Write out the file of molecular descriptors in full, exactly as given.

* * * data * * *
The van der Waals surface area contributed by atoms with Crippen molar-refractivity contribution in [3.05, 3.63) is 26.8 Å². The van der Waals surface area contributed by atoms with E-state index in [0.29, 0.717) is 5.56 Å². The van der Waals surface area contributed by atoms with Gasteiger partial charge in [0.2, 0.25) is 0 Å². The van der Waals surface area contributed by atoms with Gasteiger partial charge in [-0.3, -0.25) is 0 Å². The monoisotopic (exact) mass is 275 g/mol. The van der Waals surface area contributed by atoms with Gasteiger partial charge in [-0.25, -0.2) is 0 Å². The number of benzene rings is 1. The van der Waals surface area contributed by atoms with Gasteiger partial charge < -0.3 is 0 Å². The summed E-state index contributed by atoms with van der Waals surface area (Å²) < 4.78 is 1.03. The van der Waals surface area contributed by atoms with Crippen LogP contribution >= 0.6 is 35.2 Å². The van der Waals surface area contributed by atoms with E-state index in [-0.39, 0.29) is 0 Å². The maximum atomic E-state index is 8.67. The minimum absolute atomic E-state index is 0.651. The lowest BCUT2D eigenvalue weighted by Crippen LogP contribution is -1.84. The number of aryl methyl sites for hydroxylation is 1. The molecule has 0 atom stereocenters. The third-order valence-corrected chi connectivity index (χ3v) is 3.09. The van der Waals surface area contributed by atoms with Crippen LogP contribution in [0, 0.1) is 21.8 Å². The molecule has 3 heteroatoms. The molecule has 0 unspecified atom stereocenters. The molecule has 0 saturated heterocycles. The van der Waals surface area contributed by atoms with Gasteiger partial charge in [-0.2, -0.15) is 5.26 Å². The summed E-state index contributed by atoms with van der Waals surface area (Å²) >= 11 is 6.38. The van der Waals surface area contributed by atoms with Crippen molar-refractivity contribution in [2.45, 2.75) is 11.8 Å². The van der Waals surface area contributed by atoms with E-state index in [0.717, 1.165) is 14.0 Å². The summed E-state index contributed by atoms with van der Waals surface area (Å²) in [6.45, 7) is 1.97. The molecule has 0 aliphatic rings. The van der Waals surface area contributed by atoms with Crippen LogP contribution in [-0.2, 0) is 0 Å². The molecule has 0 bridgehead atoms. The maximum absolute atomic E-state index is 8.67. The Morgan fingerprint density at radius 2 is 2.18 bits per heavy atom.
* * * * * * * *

The van der Waals surface area contributed by atoms with Crippen molar-refractivity contribution in [3.05, 3.63) is 26.8 Å². The van der Waals surface area contributed by atoms with E-state index in [0.29, 0.717) is 5.56 Å². The van der Waals surface area contributed by atoms with Gasteiger partial charge in [0.2, 0.25) is 0 Å². The van der Waals surface area contributed by atoms with Gasteiger partial charge in [-0.3, -0.25) is 0 Å². The monoisotopic (exact) mass is 275 g/mol. The van der Waals surface area contributed by atoms with Gasteiger partial charge in [-0.25, -0.2) is 0 Å². The number of benzene rings is 1. The van der Waals surface area contributed by atoms with Gasteiger partial charge < -0.3 is 0 Å². The summed E-state index contributed by atoms with van der Waals surface area (Å²) < 4.78 is 1.03. The van der Waals surface area contributed by atoms with Crippen LogP contribution >= 0.6 is 35.2 Å². The van der Waals surface area contributed by atoms with E-state index in [-0.39, 0.29) is 0 Å². The maximum atomic E-state index is 8.67. The minimum absolute atomic E-state index is 0.651. The lowest BCUT2D eigenvalue weighted by Crippen LogP contribution is -1.84. The number of aryl methyl sites for hydroxylation is 1. The molecule has 0 atom stereocenters. The third-order valence-corrected chi connectivity index (χ3v) is 3.09. The van der Waals surface area contributed by atoms with Crippen LogP contribution in [0, 0.1) is 21.8 Å². The molecule has 3 heteroatoms. The molecule has 0 unspecified atom stereocenters. The molecule has 0 saturated heterocycles. The van der Waals surface area contributed by atoms with Gasteiger partial charge in [-0.2, -0.15) is 5.26 Å². The summed E-state index contributed by atoms with van der Waals surface area (Å²) >= 11 is 6.38. The van der Waals surface area contributed by atoms with Crippen molar-refractivity contribution in [2.45, 2.75) is 11.8 Å². The van der Waals surface area contributed by atoms with E-state index in [0.717, 1.165) is 14.0 Å². The summed E-state index contributed by atoms with van der Waals surface area (Å²) in [6.45, 7) is 1.97. The molecule has 0 aliphatic rings. The van der Waals surface area contributed by atoms with Crippen LogP contribution in [-0.2, 0) is 0 Å². The molecule has 0 bridgehead atoms. The maximum absolute atomic E-state index is 8.67. The Morgan fingerprint density at radius 2 is 2.18 bits per heavy atom.